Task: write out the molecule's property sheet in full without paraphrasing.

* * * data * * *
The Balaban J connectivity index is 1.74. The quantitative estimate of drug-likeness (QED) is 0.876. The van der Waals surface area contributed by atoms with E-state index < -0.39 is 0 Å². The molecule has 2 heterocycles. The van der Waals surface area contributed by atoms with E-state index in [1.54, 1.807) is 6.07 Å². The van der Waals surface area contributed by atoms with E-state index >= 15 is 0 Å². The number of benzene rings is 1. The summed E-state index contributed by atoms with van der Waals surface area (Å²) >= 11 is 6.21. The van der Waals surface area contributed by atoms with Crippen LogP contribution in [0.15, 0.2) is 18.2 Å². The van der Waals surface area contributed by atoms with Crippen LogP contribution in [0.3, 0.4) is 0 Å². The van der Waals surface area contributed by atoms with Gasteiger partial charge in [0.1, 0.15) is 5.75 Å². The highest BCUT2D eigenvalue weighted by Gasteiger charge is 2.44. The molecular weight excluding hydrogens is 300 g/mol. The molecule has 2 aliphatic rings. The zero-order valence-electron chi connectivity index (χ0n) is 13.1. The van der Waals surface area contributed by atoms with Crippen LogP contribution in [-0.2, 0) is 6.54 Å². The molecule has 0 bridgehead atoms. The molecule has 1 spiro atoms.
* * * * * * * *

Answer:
The Balaban J connectivity index is 1.74. The quantitative estimate of drug-likeness (QED) is 0.876. The van der Waals surface area contributed by atoms with E-state index < -0.39 is 0 Å². The molecule has 2 heterocycles. The van der Waals surface area contributed by atoms with E-state index in [1.54, 1.807) is 6.07 Å². The van der Waals surface area contributed by atoms with E-state index >= 15 is 0 Å². The number of benzene rings is 1. The summed E-state index contributed by atoms with van der Waals surface area (Å²) >= 11 is 6.21. The van der Waals surface area contributed by atoms with Crippen LogP contribution in [0.15, 0.2) is 18.2 Å². The van der Waals surface area contributed by atoms with Crippen LogP contribution in [0.3, 0.4) is 0 Å². The van der Waals surface area contributed by atoms with Gasteiger partial charge in [0.1, 0.15) is 5.75 Å². The highest BCUT2D eigenvalue weighted by Gasteiger charge is 2.44. The molecular weight excluding hydrogens is 300 g/mol. The molecule has 2 aliphatic rings. The zero-order valence-electron chi connectivity index (χ0n) is 13.1. The van der Waals surface area contributed by atoms with Crippen LogP contribution in [-0.2, 0) is 6.54 Å². The molecule has 0 bridgehead atoms. The molecule has 1 spiro atoms.